Venoms of Bungarus multicinctus and N. naja kaouthia were obtained from Latoxan; [sup.125]I-labeled [alpha]-BuTx (specific activity, 8.2 TBq/mmol or 74 TBq/mmol) was from Amersham Pharmacia Biotech; diethylenetriaminepentaacetic acid (DTPA) anhydride and Eu[(N[O.sub.3]).sub.3] were from Sigma-Aldrich; Sephadex G-25, CM-Sephadex C-50, and mono-Q 5 x 5 columns were from Pharmacia Biotech; octylSi300 (5 [micro]m) HPLC support was from Serva; antihuman IgG (QSwAHuIgG) was from Sevapharma; DELFIA enhancement solution was from Wallac Oy; TE671 cell culture was from Deutsche Sammlung von Mikroorganismen and Zellkulturen GmbH; and Torpedo marmorata electric organs were from the Station Biologique d'Arcachon. All other chemicals were of analytical grade and were purchased mostly from Sigma-Aldrich.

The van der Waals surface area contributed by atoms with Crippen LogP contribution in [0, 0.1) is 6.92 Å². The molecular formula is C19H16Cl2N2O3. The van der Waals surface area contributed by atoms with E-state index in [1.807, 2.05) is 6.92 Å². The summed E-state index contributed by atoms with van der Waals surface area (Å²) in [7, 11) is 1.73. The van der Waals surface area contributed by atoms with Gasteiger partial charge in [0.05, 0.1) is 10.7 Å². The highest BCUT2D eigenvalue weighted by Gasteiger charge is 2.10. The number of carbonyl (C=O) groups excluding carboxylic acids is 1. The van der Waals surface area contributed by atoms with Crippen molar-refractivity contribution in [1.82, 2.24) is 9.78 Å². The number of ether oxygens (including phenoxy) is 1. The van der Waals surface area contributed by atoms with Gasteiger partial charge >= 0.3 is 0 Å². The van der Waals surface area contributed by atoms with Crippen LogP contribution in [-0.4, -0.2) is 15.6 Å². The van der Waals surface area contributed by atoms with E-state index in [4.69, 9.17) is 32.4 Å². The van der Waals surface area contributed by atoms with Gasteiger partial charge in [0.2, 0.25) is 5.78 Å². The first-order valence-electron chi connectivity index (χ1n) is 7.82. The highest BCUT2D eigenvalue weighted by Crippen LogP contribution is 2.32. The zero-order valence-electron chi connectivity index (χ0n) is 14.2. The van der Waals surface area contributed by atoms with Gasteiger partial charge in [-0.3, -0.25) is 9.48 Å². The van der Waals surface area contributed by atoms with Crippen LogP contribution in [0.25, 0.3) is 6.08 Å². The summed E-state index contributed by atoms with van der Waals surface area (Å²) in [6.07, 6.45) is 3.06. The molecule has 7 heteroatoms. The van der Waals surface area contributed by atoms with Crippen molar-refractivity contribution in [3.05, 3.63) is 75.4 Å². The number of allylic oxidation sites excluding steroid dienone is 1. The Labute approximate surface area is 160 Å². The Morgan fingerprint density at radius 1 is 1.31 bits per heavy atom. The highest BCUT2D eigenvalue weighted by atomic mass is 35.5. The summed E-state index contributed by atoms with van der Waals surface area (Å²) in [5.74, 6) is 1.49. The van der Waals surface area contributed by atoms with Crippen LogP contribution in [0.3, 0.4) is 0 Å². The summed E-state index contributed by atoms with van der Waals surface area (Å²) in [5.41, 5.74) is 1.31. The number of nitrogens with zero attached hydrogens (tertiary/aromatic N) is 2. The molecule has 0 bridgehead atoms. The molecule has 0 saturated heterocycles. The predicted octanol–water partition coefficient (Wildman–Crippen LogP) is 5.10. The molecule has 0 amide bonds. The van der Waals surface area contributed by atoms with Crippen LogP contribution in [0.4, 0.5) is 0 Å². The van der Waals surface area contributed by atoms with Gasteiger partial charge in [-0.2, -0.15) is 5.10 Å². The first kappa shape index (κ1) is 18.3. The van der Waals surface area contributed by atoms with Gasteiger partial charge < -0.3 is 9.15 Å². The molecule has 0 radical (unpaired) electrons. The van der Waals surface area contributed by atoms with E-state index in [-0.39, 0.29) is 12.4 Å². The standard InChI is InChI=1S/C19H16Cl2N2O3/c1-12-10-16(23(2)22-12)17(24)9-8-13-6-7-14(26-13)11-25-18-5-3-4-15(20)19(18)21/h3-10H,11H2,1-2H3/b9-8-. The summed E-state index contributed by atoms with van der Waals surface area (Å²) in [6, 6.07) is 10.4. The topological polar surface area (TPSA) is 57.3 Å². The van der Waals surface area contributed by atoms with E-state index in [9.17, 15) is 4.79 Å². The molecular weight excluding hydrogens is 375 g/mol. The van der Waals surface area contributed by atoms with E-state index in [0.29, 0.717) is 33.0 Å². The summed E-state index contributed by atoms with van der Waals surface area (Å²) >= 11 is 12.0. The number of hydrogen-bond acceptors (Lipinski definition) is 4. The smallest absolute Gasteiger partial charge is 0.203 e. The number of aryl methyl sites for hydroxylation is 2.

[alpha]-CTx was purified from the venom of N. naja kaouthia by the procedure of Karlsson et al. (7). [alpha]-BuTx was purified from the venom of B. multicinctus by a procedure similar to that described by Lee et al. (8). Both toxins showed a single peak when tested by various HPLC analyses and were estimated to be at least 96% pure.


To 2 mg (0.25 [micro]mol) of [alpha]-CTx in 0.6 mL of 150 mmol/L sodium carbonate (pH 9.3), we added 16 mg of DTPA anhydride dissolved in 0.3 mL of dimethyl sulfoxide (in 50-[micro]L portions, with stirring) and left the mixture to react overnight at room temperature. The reaction mixture was then passed through a Sephadex G-25 column (1 x 15 cm) preequilibrated with 50 mmol/L ammonium acetate. The toxin fraction (5 mL) was applied to a CM-Sephadex C-50 column (bed volume, 3 mL; preequilibrated with 50 mmol/L ammonium acetate). The wash-through fraction (12 mL) contained the derivatized toxin. The underivatized (native) toxin was retained on the resin and was washed out by 6 mL of 50 mmol/L ammonium acetate--0.4 mol/L NaCl. The derivatized fraction was concentrated by lyophilization, treated with 1 mmol/L Eu[(N[O.sub.3]).sub.3], and further purified by reversed-phase and ion-exchange chromatography.